Successfully selling your middle-market company requires tenacity, gumption and often a great deal of hands-on expertise.
For those looking to jump into selling their company, I’ve compiled a brief, but hopefully helpful list on “don’ts” for selling and marketing your business when it comes time to take it to market.
Lately the concern has been “will my business sell at all?”
In fact, many have discontinued their intentions to put their business on the market, while others site with a vacant “For Sale” sign on theirs, just hoping for a buyer—any buyer—to come along and sweep them off their feet. The pointers below are not meant to be extensive, but should be a bit helpful on getting your business to sell for the largest sum possible.
Table of Contents
Start talking price from the outset
I know we’ve rehashed this one ad nauseam, but for good reason. Not being the first to show your cards is important when you are attempting to keep the power in the buyer/seller relationship. Just for your information, it is the seller who should always keep this power. For more information on this please visit our specific post on not mentioning price when selling your business.
Inaccurate or incomplete information
If the data in your Confidential Business Review (CBR) is inaccurate, it could be the start of your demise. If the expectations of the buyer is based on incomplete or inaccurate information it will not bode well for you when it comes time to get to the final rounds of the negotiations. Believe me, working on
Sharing of confidential information
If you have not already secured a hermetic Confidentiality Agreement (CA) from the intending buyer, be sure to get an experienced M&A attorney on your side to get this done quickly. If you do not have this document in place, a violation of it could cause not only the loss of the particular violator, but any other potential buyers down the road who have now seen your dirty laundry strewn about. Getting a CA put together out the outset can protect you from a great number of “woahs” down the road.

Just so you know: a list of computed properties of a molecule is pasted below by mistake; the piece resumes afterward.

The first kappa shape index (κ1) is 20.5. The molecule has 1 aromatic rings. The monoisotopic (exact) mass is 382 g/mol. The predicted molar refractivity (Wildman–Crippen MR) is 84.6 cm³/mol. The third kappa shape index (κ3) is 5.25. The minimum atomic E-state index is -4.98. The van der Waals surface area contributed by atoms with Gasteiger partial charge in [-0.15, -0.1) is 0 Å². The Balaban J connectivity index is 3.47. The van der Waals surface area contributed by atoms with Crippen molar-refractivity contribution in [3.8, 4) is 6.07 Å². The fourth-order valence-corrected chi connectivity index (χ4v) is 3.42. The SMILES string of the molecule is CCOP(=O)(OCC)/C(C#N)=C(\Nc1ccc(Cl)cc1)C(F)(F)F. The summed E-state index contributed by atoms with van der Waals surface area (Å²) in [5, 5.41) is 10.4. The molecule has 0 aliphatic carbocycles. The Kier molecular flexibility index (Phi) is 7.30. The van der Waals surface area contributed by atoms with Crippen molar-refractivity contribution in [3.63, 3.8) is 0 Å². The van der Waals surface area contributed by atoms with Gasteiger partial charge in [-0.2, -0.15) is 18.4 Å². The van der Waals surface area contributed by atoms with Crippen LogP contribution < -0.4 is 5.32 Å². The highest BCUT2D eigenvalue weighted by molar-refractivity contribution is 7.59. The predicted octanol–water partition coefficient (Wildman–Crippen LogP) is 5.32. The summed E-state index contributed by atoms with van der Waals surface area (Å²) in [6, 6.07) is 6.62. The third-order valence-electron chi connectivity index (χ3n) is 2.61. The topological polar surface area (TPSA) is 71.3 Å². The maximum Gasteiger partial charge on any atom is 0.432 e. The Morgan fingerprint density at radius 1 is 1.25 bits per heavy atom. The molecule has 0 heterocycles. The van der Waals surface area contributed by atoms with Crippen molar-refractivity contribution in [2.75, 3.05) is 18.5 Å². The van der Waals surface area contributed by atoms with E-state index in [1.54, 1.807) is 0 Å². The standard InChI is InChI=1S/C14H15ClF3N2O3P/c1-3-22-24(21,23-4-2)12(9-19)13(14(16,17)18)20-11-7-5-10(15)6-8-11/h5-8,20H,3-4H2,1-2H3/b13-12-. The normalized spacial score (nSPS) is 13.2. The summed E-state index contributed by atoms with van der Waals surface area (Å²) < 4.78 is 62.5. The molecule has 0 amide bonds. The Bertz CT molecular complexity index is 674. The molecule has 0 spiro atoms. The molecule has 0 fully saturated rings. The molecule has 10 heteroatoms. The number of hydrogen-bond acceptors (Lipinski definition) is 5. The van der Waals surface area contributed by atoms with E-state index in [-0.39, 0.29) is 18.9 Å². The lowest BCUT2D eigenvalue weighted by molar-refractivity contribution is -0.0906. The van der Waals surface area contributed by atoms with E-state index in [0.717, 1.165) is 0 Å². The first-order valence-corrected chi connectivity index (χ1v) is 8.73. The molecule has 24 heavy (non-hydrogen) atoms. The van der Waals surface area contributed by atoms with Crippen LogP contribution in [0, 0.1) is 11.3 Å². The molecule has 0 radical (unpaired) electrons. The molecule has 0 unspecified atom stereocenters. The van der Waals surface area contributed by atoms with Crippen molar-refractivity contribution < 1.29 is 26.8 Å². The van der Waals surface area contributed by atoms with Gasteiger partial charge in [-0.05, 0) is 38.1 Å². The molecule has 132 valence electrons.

Lack of understanding
Business owners know their business holds value, but we see countless company owners and managers time after time, undervaluing (many times because of a lack of understanding) some of the key assets of their enterprise. This lack of understanding may not be the demise of the sale itself, but will certainly put the seller in a place where he/she will not be able to maximize the sales price for the company. This is a lose/lose for the seller.
Improper networks and marketing prowess
Marketing prowess in the sale of a business as it is in the sale of any other product or service one may be taking to market. This includes the ability to take the business and pitch it to potential buyers, which could include Private Equity Groups (PEGs), individual sellers or publicly-traded companies. Obtaining top dollar for your business often means finding buyers in potentially obscure places. A good advisor can be helpful here. Such an advisor generally has a network built which can be helpful in getting the business sold. Remember though, today’s technology is helpful in getting businesses sold. The internet’s reach has really helped out on this one, but a lack of understanding there can also be painful.
Preparing to sell can be difficult, further exacerbating the issue can be very easy if you fail to adhere to at least some of the aforementioned “doctrines” of selling your business. Or perhaps they should be counted as ways NOT to sell your company. While we don’t suggest going it alone, I hope this small bit of advice will be helpful if you are looking to sell your business anytime in the near future. That future is looking much better by the way, especially as the market begins to gather steam again.